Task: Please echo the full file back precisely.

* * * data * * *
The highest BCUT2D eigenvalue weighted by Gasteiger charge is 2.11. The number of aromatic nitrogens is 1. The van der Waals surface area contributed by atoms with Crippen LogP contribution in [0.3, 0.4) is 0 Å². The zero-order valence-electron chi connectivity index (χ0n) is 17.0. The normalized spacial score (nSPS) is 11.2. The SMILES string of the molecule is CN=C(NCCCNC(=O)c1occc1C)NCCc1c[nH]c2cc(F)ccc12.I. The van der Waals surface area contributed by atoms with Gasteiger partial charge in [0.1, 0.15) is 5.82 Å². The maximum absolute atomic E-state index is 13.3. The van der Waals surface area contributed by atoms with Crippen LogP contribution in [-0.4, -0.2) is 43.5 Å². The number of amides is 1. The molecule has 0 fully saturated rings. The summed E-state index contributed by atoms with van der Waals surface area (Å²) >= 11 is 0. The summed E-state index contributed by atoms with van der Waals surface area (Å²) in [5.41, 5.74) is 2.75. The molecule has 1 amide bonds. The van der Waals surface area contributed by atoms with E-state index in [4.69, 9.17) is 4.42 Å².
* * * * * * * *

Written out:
The highest BCUT2D eigenvalue weighted by Gasteiger charge is 2.11. The number of aromatic nitrogens is 1. The van der Waals surface area contributed by atoms with Crippen LogP contribution in [0.3, 0.4) is 0 Å². The zero-order valence-electron chi connectivity index (χ0n) is 17.0. The normalized spacial score (nSPS) is 11.2. The SMILES string of the molecule is CN=C(NCCCNC(=O)c1occc1C)NCCc1c[nH]c2cc(F)ccc12.I. The van der Waals surface area contributed by atoms with Gasteiger partial charge in [0.1, 0.15) is 5.82 Å². The maximum absolute atomic E-state index is 13.3. The van der Waals surface area contributed by atoms with Crippen LogP contribution in [-0.4, -0.2) is 43.5 Å². The number of amides is 1. The molecule has 0 fully saturated rings. The summed E-state index contributed by atoms with van der Waals surface area (Å²) >= 11 is 0. The summed E-state index contributed by atoms with van der Waals surface area (Å²) in [5.41, 5.74) is 2.75. The molecule has 1 amide bonds. The van der Waals surface area contributed by atoms with E-state index in [4.69, 9.17) is 4.42 Å².